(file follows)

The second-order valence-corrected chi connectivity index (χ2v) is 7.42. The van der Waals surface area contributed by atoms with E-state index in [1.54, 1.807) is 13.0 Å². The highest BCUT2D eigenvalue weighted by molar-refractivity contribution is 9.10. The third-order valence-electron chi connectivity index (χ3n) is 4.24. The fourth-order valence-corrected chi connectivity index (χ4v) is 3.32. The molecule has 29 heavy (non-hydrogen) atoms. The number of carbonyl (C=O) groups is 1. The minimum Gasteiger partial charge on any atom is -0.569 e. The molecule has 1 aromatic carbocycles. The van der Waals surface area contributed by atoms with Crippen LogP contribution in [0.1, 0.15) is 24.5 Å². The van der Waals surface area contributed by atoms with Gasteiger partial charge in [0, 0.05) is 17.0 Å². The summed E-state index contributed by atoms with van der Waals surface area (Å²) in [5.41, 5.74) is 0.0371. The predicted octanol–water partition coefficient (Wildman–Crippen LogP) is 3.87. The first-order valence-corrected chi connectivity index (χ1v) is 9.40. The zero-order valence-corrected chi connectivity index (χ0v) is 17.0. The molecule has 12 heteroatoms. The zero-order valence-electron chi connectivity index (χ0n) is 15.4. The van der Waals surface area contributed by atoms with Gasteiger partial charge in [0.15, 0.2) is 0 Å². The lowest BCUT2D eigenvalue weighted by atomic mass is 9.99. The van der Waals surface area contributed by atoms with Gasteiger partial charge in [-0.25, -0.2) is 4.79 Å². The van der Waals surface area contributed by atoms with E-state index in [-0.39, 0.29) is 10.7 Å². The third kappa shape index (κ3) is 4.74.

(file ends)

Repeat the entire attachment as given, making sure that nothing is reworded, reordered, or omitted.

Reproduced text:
The second-order valence-corrected chi connectivity index (χ2v) is 7.42. The van der Waals surface area contributed by atoms with E-state index in [1.54, 1.807) is 13.0 Å². The highest BCUT2D eigenvalue weighted by molar-refractivity contribution is 9.10. The third-order valence-electron chi connectivity index (χ3n) is 4.24. The fourth-order valence-corrected chi connectivity index (χ4v) is 3.32. The molecule has 29 heavy (non-hydrogen) atoms. The number of carbonyl (C=O) groups is 1. The minimum Gasteiger partial charge on any atom is -0.569 e. The molecule has 1 aromatic carbocycles. The van der Waals surface area contributed by atoms with Crippen LogP contribution in [0.1, 0.15) is 24.5 Å². The van der Waals surface area contributed by atoms with Gasteiger partial charge in [0, 0.05) is 17.0 Å². The summed E-state index contributed by atoms with van der Waals surface area (Å²) in [5.41, 5.74) is 0.0371. The predicted octanol–water partition coefficient (Wildman–Crippen LogP) is 3.87. The first-order valence-corrected chi connectivity index (χ1v) is 9.40. The zero-order valence-corrected chi connectivity index (χ0v) is 17.0. The molecule has 12 heteroatoms. The zero-order valence-electron chi connectivity index (χ0n) is 15.4. The van der Waals surface area contributed by atoms with Gasteiger partial charge in [0.15, 0.2) is 0 Å². The lowest BCUT2D eigenvalue weighted by atomic mass is 9.99. The van der Waals surface area contributed by atoms with Gasteiger partial charge in [-0.25, -0.2) is 4.79 Å². The van der Waals surface area contributed by atoms with E-state index in [-0.39, 0.29) is 10.7 Å². The third kappa shape index (κ3) is 4.74.